The Conditions for Admissions: Access, Equity, and the Social Contract of Public Universities
Kwong, Jolina, College and University
The Conditions for Admissions: Access, Equity, and the Social Contract of Public Universities JOHN AUBREY DOUGLASS STANFORD UNIVERSITY PRESS, 2007; 332 PR; $24.95
Reviewed by Jolina Kwong
As higher education becomes more market driven, the concept of education as a public good is beginning to fade. The widely accepted notion of viewing students as consumers rather than as contributing citizens of a democratic society should prompt university administrators, academic leaders, and the general public to reconsider the role of public institutions and their place in society.
John Aubrey Douglass, a Senior Research Fellow at the Center for Studies in Higher Education at the University of California, Berkeley, addresses this issue as well as many other important aspects of higher education admissions policies and administrative practices in The Conditions for Admission: Access, Equity, and the Social Contract of Public Universities. Like Douglass's previous contributions to the literature of higher education, to include The California Idea and American Higher Education as well as articles on access and equity and the evolving role of universities in national economic and science policies, The Conditions for Admission will be beneficial to academic leaders, lawmakers, and the general public.
The book is grounded in a historical study of the admissions policies and practices of public universities in the United States. Its intelligent narrative and vivid examples expand the reader's understanding of the various dynamics of college access and admissions by putting such practices into the context of our nation's history. By helping higher education leaders understand the past, this book helps them better anticipate the future of admissions policies and university practices.
According to Douglass, public universities at their founding devised a social contract that included the profoundly progressive idea that any citizen who met a prescribed set of largely academic conditions would gain entrance to the state university. This was in sharp contrast to most private institutions, which, throughout most of their history, used sectarian and racial and sometimes social and economic criteria to exclude groups (p.6).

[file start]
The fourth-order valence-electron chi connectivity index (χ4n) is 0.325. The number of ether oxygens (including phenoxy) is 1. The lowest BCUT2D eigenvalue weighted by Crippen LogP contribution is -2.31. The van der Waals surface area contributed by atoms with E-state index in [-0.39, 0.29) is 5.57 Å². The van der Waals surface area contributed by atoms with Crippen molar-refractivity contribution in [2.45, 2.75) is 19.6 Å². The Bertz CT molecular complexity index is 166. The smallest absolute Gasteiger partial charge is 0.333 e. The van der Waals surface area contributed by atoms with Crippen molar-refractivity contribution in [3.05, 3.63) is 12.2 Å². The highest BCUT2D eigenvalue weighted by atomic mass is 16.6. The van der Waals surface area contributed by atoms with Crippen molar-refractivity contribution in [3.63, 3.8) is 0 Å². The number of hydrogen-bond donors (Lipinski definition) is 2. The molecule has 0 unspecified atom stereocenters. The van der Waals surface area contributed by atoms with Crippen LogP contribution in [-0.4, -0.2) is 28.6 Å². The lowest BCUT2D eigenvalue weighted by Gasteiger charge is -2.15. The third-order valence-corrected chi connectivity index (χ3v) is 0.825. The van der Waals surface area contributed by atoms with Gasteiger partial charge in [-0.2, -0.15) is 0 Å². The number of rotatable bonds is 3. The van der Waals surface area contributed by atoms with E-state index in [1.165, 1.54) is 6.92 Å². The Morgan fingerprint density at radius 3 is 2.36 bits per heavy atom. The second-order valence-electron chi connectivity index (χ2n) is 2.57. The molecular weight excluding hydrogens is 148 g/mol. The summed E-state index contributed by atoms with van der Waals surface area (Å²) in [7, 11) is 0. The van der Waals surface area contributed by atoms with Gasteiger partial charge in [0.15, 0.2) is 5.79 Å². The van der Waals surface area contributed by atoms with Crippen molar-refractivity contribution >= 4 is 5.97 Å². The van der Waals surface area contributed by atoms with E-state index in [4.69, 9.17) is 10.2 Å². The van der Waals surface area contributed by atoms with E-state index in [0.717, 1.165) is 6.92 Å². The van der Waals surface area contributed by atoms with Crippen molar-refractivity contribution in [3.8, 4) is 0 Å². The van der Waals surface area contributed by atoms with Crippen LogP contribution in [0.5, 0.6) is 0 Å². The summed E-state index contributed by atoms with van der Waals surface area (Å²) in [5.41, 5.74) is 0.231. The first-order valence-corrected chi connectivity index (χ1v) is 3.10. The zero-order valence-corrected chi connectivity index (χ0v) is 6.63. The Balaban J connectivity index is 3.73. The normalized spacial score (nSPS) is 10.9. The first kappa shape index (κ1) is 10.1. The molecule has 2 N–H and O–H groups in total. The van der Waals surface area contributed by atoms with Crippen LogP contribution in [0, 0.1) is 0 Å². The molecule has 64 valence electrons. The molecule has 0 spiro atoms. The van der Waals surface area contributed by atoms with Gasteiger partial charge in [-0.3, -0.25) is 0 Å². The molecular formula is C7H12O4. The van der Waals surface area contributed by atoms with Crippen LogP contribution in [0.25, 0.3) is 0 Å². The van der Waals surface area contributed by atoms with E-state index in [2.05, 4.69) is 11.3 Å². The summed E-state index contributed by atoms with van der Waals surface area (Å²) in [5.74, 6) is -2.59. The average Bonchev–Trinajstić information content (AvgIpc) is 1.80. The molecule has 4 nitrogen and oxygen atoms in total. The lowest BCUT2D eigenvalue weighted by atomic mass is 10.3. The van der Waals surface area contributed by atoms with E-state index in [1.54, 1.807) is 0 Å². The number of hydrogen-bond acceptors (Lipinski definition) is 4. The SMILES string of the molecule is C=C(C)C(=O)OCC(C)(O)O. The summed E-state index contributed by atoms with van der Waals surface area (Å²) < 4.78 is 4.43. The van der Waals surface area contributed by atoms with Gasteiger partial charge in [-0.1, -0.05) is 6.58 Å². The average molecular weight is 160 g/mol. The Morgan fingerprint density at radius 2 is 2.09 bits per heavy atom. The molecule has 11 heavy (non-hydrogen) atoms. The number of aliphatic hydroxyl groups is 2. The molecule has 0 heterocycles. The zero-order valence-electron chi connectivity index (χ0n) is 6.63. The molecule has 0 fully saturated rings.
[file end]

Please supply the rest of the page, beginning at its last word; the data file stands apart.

Douglass explains that over time, states and academic leaders collectively developed five core and interrelated responsibilities that help define and give meaning to the social contract of public universities. Each influenced the admissions practices of public universities; emerged in one form or another by the early twentieth century; and underwent marginal forms of redefinition. Douglass sets forth the following five core responsibilities:
* Public universities have been duty bound to primarily serve the constituents of the states that have chartered, funded, and regulated their establishment and development.
* Public universities have a responsibility to operate as components and partners of a much larger public education system.
* Public universities must encourage participation in higher education by setting clear admissions criteria that, if met, offer access to any citizen regardless (in theory) of socioeconomic background.
* Public universities must provide academic and professional programs relevant to individuals and society.
* Public universities must grow in some form in their enrollment capacity and academic programs as the population of a state grows and changes (pp.8-9).
Examination of these five core responsibilities hints at the underlying purpose of public universities and their social contract, which, as Douglass states, was to "benefit the individual not as a goal unto themselves, but as a means to shape a more progressive and productive society" (pp. 7-8). However, Douglas also reminds us that an equally important factor for understanding the distinct social contract of America's public universities is the political and economic environment that continually shapes it. …